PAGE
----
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Thomas Curtis Clarke

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1897.

Thomas Curtis Clarke (1827-1901), President of American Society of Civil Engineers (1897).


1901 Obituary [1]

THOMAS CURTIS CLAREE, born on the 26th September, 1827, at Newton, near Boston, Massachusetts, was educated at Boston Latin School, and at Harvard College, where he graduated in 1848.

His preliminary training as an engineer was obtained from Captain John Childe, of Springfield, Mass., under whom he was engaged on various railway surveys.

After spending some years on various railways in the United States, and in Canada, he made a special study of bridge building.

As an engineer of great ability in the construction of bridges, Mr. Clarke soon became widely known. One of the first of his works in that direction was the building of the Chicago, Burlington and Quincy bridge at Quincy, Illinois, which spans the Mississippi. This bridge Mr. Clarke built without the intervention of contractors, except for the ironwork. He designed all the machinery and plant, and was so successful that, in spite of a season of unusually high water, he opened the bridge for traffic in fifteen months after the beginning.

Mr. Clarke was the senior partner in the firm of Clarke, Reeves & Co., of Phoenixville, Pa., which afterwards became the Phoenix Bridge Company. That Company carried out work all over the United States, comprising not only many of the most important bridges that have been built in that country, but a considerable part of the elevated railroads of New York.

In 1884 Mr. Clarke became one of the original members of the Union Bridge Company, which in a short time after its formation developed into one of the largest bridge-building concerns in the world. During Mr. Clarke’s connection with it, that Company built in Australia the famous Hawkesbury bridge, considered one of the most brilliant achievements of American engineers in foreign lands. Another bridge built about that time - of which Mr. Clarke had special charge - was across the Hudson at Poughkeepsie, the foundations of which are 135 feet below water.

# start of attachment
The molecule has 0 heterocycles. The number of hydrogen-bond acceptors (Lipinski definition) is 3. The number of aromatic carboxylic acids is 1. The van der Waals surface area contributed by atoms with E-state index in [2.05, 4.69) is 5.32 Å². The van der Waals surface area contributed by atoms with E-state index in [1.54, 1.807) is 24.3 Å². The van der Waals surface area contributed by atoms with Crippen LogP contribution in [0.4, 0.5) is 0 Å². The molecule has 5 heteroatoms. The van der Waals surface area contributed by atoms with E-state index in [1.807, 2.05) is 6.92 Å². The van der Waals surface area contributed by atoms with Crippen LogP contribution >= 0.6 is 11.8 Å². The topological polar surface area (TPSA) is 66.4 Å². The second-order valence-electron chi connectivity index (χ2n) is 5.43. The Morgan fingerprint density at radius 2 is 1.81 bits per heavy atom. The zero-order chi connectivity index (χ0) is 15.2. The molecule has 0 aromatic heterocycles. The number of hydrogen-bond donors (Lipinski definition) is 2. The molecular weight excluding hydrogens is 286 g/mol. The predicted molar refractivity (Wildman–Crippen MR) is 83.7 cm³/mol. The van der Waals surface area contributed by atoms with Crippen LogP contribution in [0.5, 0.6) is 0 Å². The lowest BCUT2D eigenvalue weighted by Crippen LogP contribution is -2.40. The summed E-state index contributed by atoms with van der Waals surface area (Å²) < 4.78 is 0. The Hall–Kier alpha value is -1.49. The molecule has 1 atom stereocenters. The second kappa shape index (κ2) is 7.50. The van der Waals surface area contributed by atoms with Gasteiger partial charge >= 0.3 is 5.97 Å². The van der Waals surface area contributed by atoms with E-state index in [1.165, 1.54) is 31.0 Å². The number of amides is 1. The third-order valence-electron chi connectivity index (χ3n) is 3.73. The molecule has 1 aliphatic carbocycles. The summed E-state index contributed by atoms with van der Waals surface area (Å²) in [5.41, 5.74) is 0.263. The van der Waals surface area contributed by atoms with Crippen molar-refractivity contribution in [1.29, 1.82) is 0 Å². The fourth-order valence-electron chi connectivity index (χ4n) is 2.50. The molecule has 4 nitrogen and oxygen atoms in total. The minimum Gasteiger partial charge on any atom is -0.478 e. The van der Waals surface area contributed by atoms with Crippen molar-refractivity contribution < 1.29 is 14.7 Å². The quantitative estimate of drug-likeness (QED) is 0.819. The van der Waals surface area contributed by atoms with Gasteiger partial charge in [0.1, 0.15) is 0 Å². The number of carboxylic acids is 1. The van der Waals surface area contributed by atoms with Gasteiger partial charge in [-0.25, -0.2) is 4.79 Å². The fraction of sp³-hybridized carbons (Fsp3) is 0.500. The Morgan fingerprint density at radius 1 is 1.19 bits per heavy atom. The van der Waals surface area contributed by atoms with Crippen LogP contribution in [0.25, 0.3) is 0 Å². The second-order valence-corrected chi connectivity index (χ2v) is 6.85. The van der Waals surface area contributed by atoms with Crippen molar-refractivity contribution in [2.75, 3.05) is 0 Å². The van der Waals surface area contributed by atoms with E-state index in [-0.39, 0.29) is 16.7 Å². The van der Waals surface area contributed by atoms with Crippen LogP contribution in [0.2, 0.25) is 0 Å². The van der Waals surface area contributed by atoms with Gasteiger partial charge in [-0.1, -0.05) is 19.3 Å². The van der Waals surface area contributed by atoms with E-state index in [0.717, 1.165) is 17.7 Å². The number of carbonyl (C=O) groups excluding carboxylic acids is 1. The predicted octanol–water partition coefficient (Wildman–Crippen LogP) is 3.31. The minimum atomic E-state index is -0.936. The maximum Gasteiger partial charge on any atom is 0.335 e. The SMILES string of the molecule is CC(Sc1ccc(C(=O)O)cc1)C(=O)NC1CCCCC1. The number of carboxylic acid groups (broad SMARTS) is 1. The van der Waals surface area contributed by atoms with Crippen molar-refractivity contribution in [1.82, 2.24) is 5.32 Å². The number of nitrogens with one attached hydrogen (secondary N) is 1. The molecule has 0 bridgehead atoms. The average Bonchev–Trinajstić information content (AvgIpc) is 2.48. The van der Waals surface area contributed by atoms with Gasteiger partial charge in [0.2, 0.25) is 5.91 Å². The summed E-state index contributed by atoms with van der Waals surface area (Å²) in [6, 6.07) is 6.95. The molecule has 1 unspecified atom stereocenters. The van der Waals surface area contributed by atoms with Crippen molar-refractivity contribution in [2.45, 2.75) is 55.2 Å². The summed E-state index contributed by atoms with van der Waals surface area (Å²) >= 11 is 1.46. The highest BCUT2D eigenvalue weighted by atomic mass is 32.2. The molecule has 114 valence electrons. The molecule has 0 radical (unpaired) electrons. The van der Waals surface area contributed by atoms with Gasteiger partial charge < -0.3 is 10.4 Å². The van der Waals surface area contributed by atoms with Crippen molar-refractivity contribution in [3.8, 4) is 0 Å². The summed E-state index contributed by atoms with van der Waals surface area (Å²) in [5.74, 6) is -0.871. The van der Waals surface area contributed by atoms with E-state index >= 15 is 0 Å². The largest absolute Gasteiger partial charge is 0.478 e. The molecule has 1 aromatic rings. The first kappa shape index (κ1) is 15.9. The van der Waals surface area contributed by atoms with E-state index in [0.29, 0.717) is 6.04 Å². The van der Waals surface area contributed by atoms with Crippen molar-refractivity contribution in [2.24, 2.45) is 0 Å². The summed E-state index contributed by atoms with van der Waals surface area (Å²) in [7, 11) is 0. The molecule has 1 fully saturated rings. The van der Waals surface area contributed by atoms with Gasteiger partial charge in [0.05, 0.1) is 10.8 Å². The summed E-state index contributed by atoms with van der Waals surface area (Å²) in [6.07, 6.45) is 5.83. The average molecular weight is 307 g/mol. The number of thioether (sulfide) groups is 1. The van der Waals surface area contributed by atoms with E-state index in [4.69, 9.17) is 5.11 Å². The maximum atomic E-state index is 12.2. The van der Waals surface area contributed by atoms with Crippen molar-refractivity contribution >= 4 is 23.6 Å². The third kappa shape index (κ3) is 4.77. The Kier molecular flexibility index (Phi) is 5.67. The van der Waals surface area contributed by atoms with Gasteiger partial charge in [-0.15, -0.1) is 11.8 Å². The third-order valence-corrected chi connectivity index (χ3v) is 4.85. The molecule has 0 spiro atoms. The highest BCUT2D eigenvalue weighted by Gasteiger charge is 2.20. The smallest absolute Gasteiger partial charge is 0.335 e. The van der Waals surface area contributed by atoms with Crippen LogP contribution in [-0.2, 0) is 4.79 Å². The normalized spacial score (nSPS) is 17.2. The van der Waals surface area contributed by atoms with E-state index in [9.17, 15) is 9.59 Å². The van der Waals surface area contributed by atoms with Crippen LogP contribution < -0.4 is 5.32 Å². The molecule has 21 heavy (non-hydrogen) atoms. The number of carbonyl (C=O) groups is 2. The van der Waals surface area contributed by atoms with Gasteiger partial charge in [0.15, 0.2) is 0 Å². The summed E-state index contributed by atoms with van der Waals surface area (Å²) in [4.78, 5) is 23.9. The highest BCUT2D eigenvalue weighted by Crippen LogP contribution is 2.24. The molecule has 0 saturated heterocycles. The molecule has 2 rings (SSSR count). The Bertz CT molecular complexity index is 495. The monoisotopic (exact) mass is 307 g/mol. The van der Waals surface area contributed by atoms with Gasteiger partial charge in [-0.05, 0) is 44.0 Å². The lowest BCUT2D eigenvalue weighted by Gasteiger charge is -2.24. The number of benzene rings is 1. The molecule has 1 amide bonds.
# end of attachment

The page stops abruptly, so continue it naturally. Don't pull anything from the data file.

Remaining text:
Mr. Clarke died in New York City on the 15th June, 1901, after a short illness, in his seventy-fourth year. Of Mr. Clarke it was said that he had been concerned in the building of over 80 miles of bridges and viaducts. He was the Consulting Engineer of the Third Avenue and Willis Avenue Bridges at New York, for the design and of construction which he was entirely responsible. Mr. Clarke wrote numerous articles on engineering, many of which are preserved in the Transactions of the American Society of Civil Engineers. Only a few months ago he dealt with the subject of "Engineering" in a work entitled "The Progress of the Century," to which the most eminent men in other branches of knowledge similarly contributed articles. He was a Past-President of the American Society of Civil Engineers, and a member of the American Society of Mechanical Engineers, the American Institute of Mining Engineers, and the American Philosophical Society of Philadelphia, the oldest scientific society in the United States.

Sir Benjamin Baker, Past-President, writes: "The death of my old friend Mr. Clarke will be sincerely lamented by many British engineers, for no one has done more than he to promote the cordial brotherly relationship which now happily exists between American and British engineers. It also severs one more link with the past, for Mr. Clarke’s early experience with bridge building was in the days when there was hardly one point of resemblance between American and British wrought-iron bridges, the former being modelled after the type of the original timber-truss construction and the latter on that of the cast-iron shallow-girder system. Mr. Clarke sometimes said that he shuddered when he thought of some of his early bridges, with long, slender cast-iron posts, slight lateral bracing, and totally inadequate pin-connections, even the floor girders being of the latter type, instead of the heavily-riveted low-stressed type which he lived to see substituted in all American bridge-work, as he also saw each country gradually introduce the good points of the other’s practice, so that no vital difference now distinguishes European and American bridges.”

Mr. Clarke was elected a Member of the Institution on the 5th May, 1874. In 1878 he contributed a valuable Paper entitled "The Design generally of Iron Bridges of very Large Span for Railway Traffic", for which he was awarded a Telford medal and Premium.



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